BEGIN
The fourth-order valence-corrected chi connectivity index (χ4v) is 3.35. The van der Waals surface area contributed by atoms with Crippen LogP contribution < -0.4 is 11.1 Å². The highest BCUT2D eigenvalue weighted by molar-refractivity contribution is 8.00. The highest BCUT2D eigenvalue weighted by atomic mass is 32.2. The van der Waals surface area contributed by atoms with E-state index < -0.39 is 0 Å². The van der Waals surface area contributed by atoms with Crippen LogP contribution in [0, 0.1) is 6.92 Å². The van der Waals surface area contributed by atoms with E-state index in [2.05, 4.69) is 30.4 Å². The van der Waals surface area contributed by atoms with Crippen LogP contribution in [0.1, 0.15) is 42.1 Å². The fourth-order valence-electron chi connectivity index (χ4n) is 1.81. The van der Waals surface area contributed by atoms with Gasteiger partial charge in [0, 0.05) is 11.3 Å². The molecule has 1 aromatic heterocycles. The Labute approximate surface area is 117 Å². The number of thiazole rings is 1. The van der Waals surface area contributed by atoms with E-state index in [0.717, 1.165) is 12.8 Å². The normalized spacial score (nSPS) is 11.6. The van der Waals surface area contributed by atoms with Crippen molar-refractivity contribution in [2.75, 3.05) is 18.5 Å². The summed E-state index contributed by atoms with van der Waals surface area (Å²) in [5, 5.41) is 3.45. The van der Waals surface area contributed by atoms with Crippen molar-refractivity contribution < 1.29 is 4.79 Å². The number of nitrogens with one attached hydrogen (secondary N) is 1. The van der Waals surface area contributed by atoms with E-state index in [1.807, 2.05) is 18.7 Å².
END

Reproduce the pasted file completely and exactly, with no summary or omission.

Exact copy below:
The fourth-order valence-corrected chi connectivity index (χ4v) is 3.35. The van der Waals surface area contributed by atoms with Crippen LogP contribution < -0.4 is 11.1 Å². The highest BCUT2D eigenvalue weighted by molar-refractivity contribution is 8.00. The highest BCUT2D eigenvalue weighted by atomic mass is 32.2. The van der Waals surface area contributed by atoms with E-state index < -0.39 is 0 Å². The van der Waals surface area contributed by atoms with Crippen LogP contribution in [0, 0.1) is 6.92 Å². The van der Waals surface area contributed by atoms with E-state index in [2.05, 4.69) is 30.4 Å². The van der Waals surface area contributed by atoms with Crippen LogP contribution in [0.1, 0.15) is 42.1 Å². The fourth-order valence-electron chi connectivity index (χ4n) is 1.81. The van der Waals surface area contributed by atoms with Gasteiger partial charge in [0, 0.05) is 11.3 Å². The molecule has 1 aromatic heterocycles. The Labute approximate surface area is 117 Å². The number of thiazole rings is 1. The van der Waals surface area contributed by atoms with E-state index in [0.717, 1.165) is 12.8 Å². The normalized spacial score (nSPS) is 11.6. The van der Waals surface area contributed by atoms with Crippen molar-refractivity contribution in [2.75, 3.05) is 18.5 Å². The summed E-state index contributed by atoms with van der Waals surface area (Å²) in [5, 5.41) is 3.45. The van der Waals surface area contributed by atoms with Crippen molar-refractivity contribution < 1.29 is 4.79 Å². The number of nitrogens with one attached hydrogen (secondary N) is 1. The van der Waals surface area contributed by atoms with E-state index in [1.807, 2.05) is 18.7 Å².